Author Topic: Doubt in edge detection  (Read 1365 times)

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Offline macbookTopic starter

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Doubt in edge detection
« on: June 25, 2009, 11:44:01 PM »
Hey,
I have written the MATLAB code according to the algo given in he tutorials for edge detection.

"Edge Detection
Edge detection is a technique to locate the edges of objects in the scene. This can be useful for locating the horizon, the corner of an object, white line following, or for determing the shape of an object. The algorithm is quite simple:


sort through the image matrix pixel by pixel
for each pixel, analyze each of the 8 pixels surrounding it

record the value of the darkest pixel, and the lightest pixel

if (darkest_pixel_value - lightest_pixel_value) > threshold)
    then rewrite that pixel as 1;
else rewrite that pixel as 0;

What the algorithm does is detect sudden changes in color or lighting, representing the edge of an object."

I want to know how to get the threshold value for best results.
If I calculate the threshold according to the original method of finding the mean of all the elements of image matrix, then its too big a value.

See, in this algo we find the difference between the largest and smallest neighbour of a matrix element. Now for a grayscale image, this difference is not too big, not more than 50 at extreme points and generally around 20-30. But as the pixel value is almost same for all pixels in a grayscale image and hence the threshold calculated by the normal method is always greater than the difference and the resulting image is completely black.

I ran the code on a 640x480 grayscale image. It gave the best result at threshold = 20 whereas the threshold calculated by computing the mean was coming out to be = 115.
Now how to calculate the accurate threshold?

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Re: Doubt in edge detection
« Reply #1 on: June 27, 2009, 04:20:47 PM »
Determining the threshold is kinda tricky. For example, if your image is very noisy, it'll find edges everywhere. If its very blurry, it might not find any edges at all. Depends on the image, too.

What I recommend is finding an optimal threshold for many different images that your robot (is this for a robot?) will expect to see. Then use the average threshold.

Algorithmically, what you can also do is find a mean variation of pixel values between pixels. An edge would be something above that mean, while non-edges would be below.

Offline paulstreats

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Re: Doubt in edge detection
« Reply #2 on: June 27, 2009, 04:28:04 PM »
in noisy images, you might want to try and run a despeckle algorithm to remove dots and blotches below a certain size. then maybe increasing sharpness (or reducing colour count) to make better defined edges first.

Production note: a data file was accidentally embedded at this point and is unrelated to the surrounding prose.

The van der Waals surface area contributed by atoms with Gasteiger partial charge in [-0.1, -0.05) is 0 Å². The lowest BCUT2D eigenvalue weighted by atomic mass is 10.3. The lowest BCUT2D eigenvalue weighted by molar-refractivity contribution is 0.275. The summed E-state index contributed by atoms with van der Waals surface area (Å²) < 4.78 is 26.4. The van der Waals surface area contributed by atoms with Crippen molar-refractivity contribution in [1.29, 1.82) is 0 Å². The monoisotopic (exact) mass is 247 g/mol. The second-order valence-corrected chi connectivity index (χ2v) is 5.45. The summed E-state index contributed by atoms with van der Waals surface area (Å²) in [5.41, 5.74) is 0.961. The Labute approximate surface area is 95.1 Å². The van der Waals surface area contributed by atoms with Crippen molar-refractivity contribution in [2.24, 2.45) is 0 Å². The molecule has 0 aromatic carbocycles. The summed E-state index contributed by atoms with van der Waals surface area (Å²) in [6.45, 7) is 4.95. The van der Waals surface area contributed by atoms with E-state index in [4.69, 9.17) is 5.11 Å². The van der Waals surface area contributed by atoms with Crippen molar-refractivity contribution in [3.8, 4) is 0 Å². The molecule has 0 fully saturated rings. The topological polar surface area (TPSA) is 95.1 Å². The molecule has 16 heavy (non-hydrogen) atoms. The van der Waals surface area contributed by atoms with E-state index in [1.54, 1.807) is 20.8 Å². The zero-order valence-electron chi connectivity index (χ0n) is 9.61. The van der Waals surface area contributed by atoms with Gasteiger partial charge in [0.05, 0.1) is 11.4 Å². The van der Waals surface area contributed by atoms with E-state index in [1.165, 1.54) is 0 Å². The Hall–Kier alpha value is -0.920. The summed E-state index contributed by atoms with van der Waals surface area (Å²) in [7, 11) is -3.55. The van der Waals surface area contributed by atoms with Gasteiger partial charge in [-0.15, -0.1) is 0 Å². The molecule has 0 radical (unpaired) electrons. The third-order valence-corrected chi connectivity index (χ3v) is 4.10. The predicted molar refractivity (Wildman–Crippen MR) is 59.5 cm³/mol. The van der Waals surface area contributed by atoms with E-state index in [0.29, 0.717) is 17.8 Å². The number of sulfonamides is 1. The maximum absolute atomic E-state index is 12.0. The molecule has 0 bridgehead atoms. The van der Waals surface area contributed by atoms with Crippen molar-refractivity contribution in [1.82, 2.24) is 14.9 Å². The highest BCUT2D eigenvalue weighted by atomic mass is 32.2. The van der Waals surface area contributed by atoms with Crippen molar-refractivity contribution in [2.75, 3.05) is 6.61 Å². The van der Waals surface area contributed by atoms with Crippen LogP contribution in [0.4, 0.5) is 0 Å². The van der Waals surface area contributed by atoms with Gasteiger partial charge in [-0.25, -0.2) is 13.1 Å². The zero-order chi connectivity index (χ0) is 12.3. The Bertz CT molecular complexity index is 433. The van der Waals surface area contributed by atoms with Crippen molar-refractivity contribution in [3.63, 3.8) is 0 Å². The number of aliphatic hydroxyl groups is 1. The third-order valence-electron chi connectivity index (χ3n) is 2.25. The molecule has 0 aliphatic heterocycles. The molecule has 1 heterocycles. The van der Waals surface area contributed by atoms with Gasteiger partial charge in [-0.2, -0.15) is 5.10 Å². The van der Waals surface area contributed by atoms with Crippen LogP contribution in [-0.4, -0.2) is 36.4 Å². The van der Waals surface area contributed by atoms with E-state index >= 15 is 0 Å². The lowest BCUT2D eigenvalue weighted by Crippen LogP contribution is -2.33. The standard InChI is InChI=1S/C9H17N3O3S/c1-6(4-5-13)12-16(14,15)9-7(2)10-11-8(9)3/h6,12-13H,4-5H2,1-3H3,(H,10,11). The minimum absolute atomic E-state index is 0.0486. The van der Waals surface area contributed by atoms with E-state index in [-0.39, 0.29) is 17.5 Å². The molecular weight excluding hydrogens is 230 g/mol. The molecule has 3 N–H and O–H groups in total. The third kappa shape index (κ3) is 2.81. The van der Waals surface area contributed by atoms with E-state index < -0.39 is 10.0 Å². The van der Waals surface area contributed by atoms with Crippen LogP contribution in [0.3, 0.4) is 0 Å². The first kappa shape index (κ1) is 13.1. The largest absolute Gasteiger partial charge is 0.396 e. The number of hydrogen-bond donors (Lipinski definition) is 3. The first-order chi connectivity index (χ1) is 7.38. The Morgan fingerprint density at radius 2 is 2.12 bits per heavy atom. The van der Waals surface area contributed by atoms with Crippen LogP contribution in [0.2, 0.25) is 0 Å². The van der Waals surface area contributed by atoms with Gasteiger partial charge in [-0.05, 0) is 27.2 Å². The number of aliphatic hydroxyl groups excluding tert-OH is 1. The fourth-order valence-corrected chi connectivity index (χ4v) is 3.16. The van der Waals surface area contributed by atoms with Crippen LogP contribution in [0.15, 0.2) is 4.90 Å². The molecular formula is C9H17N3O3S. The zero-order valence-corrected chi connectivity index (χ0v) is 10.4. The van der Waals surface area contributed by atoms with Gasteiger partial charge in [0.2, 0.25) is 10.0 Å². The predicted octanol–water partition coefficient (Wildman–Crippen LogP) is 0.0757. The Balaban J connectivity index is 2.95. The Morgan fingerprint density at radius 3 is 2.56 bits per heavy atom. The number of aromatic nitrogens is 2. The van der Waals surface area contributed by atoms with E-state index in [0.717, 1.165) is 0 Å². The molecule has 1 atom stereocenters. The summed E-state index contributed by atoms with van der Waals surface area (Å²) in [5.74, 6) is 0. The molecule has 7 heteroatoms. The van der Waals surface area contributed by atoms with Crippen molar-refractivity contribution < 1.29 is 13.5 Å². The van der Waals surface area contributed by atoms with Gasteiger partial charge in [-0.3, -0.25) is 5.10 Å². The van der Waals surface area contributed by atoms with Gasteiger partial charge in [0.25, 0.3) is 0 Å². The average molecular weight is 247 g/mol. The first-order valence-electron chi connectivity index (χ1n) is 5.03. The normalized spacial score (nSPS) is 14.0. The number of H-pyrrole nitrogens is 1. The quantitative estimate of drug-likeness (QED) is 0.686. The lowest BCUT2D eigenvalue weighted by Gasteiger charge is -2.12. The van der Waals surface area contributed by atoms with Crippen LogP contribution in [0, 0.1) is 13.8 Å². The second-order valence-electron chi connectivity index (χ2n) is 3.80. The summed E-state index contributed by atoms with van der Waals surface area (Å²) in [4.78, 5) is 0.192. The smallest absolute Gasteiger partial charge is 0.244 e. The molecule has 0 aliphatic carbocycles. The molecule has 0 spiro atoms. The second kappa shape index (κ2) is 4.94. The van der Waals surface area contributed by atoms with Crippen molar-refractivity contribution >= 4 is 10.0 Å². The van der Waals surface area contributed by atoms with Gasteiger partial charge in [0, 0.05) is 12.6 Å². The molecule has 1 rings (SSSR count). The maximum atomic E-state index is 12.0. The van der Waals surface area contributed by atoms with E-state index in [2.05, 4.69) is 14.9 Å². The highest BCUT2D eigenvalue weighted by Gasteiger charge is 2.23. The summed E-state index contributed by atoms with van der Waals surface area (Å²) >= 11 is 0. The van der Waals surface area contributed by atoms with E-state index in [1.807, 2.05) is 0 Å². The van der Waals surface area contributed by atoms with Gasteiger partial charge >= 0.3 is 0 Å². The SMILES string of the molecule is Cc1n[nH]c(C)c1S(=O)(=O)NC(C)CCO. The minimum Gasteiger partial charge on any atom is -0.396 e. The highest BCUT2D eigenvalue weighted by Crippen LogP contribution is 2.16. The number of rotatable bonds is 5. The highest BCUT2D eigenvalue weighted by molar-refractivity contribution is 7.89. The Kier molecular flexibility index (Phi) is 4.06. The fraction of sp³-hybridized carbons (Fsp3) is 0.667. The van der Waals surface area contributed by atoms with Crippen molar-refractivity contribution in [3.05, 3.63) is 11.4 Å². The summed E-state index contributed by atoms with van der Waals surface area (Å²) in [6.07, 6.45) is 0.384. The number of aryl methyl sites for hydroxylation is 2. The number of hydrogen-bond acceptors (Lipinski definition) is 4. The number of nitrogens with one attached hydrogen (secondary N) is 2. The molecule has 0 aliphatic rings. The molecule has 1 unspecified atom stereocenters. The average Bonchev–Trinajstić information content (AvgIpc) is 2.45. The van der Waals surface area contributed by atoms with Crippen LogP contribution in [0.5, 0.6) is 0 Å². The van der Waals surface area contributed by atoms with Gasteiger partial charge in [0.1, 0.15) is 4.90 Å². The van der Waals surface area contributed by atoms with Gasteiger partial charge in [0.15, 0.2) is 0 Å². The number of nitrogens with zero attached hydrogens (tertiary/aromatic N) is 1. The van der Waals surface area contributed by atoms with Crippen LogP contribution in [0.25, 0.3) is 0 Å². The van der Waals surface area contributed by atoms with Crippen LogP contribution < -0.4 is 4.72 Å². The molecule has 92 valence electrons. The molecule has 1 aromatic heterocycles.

There are many ways but edge detection on a raw image will always produce varied results unless you find a way to prepare the image better or have a studio quality camera

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Re: Doubt in edge detection
« Reply #3 on: June 27, 2009, 04:32:05 PM »
in noisy images, you might want to try and run a despeckle algorithm to remove dots and blotches below a certain size. then maybe increasing sharpness (or reducing colour count) to make better defined edges first.
Some people run Gaussian transforms on noisy images, but it only makes things worse if you suddenly get non-noisy images . . .

The leading method is after finding edges to do a second run and remove any 'short' edges. Short edges are probably noise, where long edges wouldn't be. But then that's yet another threshold . . .

Offline macbookTopic starter

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Re: Doubt in edge detection
« Reply #4 on: June 28, 2009, 05:32:10 AM »
Mean variation as in standard deviation???
It wud be really helpful if u can provide the algo to do that.

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Re: Doubt in edge detection
« Reply #5 on: June 28, 2009, 07:07:36 AM »
nope I meant mean deviation . . .

http://mathworld.wolfram.com/MeanDeviation.html
http://en.wikipedia.org/wiki/Absolute_deviation


The mean deviation (also called the mean absolute deviation) is the mean of the absolute deviations of a set of data about the data's mean. For a sample size N, the mean deviation is defined by

http://mathworld.wolfram.com/images/equations/MeanDeviation/NumberedEquation1.gif

where x^_ is the mean of the distribution.

 


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